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CEC warns labour and skills shortages threaten clean energy transition

CEC warns labour and skills shortages threaten clean energy transition


The Clean Energy Council (CEC) has warned that Australia’s capacity to deliver on its transition to a clean energy future is at risk unless the current and growing labour shortages and skills gaps across the renewables industry are filled.

Ahead of the two-day national jobs and skills summit which begins in Canberra today, the CEC has published a report calling for government, industry, the tertiary education sector, and professional associations to work together to address the labour challenges it said could throttle the success of Australia’s clean energy transition.

“This is the key decade, not only for Australia’s emissions reduction efforts but also in developing the workforce to drive this economy-wide change,” CEC chief executive Kane Thornton said.

“Now is the time to take stock and put in place measures to ensure that people and jobs are a focus of Australia’s clean energy transition.”

Over the past decade, the share of renewable electricity generation in Australia has doubled, rising from 15% in 2013 to 33% in 2021. With the Senate expected to pass Australia’s legislated 43% by 2030 and net zero by 2050 emissions reduction targets later this month, that growth is destined to accelerate.

In the Skilling the Energy Transition report published this week, the CEC said the transition to a clean energy future presents an enormous opportunity but comes at a time where the existing workforce is “riddled with challenges, gaps, and unmet demand from industry”.

The report makes six recommendations, including coordinating higher education to meet clean energy industries’ interests, positioning vocational educational and training to respond to industry needs, and establishing pathways to attract international workers.

The report also recommends the establishment of a transition authority to work with government to support and coordinate local efforts and community-led initiatives, and to map career pathways into emerging sectors within each region.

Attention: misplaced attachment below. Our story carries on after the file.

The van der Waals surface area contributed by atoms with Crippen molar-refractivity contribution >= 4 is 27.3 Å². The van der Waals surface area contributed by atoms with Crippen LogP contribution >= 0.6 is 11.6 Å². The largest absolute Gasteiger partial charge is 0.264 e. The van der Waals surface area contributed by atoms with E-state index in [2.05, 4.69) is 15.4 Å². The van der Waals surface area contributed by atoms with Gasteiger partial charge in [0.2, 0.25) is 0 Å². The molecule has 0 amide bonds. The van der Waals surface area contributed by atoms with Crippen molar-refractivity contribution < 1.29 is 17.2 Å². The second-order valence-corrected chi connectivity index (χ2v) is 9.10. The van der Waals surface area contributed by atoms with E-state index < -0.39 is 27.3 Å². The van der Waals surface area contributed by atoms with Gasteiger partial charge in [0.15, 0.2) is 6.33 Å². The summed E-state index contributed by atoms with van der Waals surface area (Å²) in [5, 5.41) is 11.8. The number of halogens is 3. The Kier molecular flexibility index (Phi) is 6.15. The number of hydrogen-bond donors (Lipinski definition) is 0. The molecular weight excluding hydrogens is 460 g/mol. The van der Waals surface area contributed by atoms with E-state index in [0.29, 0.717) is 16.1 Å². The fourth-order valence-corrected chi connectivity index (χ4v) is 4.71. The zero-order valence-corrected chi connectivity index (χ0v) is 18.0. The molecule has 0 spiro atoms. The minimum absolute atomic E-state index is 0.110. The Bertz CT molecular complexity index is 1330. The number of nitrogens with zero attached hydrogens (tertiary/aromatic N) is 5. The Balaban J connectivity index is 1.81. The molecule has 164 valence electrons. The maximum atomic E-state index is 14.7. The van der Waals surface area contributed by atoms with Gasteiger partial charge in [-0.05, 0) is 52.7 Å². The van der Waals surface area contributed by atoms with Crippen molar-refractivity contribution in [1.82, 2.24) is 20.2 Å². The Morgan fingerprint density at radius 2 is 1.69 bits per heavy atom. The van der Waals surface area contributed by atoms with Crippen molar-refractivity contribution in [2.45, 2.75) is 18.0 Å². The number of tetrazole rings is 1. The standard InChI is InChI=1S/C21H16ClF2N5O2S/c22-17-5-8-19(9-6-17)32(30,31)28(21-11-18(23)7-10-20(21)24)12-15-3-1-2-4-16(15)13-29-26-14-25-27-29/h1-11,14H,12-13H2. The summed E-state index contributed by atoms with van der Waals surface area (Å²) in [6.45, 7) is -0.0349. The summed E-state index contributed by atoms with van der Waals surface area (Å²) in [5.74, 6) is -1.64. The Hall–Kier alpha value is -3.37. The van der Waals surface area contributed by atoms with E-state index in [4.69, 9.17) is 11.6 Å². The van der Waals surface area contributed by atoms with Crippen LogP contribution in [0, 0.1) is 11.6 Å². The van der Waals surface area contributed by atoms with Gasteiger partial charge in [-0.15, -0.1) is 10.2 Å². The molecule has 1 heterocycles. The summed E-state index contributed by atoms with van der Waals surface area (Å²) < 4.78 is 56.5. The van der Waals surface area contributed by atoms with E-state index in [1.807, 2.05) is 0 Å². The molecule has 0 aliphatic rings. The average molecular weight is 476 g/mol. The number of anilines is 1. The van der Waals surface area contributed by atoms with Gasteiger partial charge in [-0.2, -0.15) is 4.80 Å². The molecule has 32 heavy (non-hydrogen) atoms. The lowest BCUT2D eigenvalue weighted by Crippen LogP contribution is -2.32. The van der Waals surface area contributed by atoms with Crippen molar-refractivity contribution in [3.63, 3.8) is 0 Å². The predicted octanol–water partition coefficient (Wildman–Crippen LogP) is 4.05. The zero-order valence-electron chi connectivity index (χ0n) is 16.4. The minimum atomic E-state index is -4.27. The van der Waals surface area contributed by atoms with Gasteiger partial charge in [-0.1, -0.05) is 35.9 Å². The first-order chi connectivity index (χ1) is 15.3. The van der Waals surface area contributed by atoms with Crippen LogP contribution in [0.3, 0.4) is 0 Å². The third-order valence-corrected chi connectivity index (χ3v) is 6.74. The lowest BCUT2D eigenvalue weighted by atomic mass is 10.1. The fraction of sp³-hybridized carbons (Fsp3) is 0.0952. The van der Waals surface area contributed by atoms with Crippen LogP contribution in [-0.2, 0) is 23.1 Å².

“The clean energy sector needs policy, and therefore investment, certainty, clear targets, strong leadership and genuine collaboration,” the CEC said.

Projected utility-scale
clean energy project growth: 2021-40.

Image: CEC

The Australian Energy Market Operator (AEMO) has outlined the case for building 141 GW of large-scale wind and solar capacity, 63 GW of storage and hydro capacity, and 69 GW of small-scale solar and household batteries needed by 2050 to maintain reliability and keep prices down. This represents a ninefold increase in large-scale renewable generation installed in the National Electricity Market and a fivefold increase in small-scale generation.

“Delivering this transformation will require an enormous number of workers,” Thornton said.

The CEC said the Australian clean energy industry currently employs about 30,000 people across large-scale renewable energy construction, operation and maintenance, and small-scale rooftop solar design and installation. Modelling suggests that the ongoing rollout of renewables could see 604,000 additional direct and indirect jobs created by 2030.

Electrical Trades Union (ETU) acting national secretary Michael Wright said with the Australian clean energy sector preparing for a period of extraordinary growth and development, prioritising the skills and training of energy workers and tomorrow’s trades is vital for the national interest.

“This report shows that investing in a secure, skilled and well-trained workforce is the first step towards powering Australia’s future,” he said.

“It’s the absolute foundation of the pathway to meet climate targets and reduce emissions.”

The jobs and skills summit will bring together representatives from politics, unions, business, and key community groups. All ideas will be fed into an employment white paper to be published in the next 12 months.

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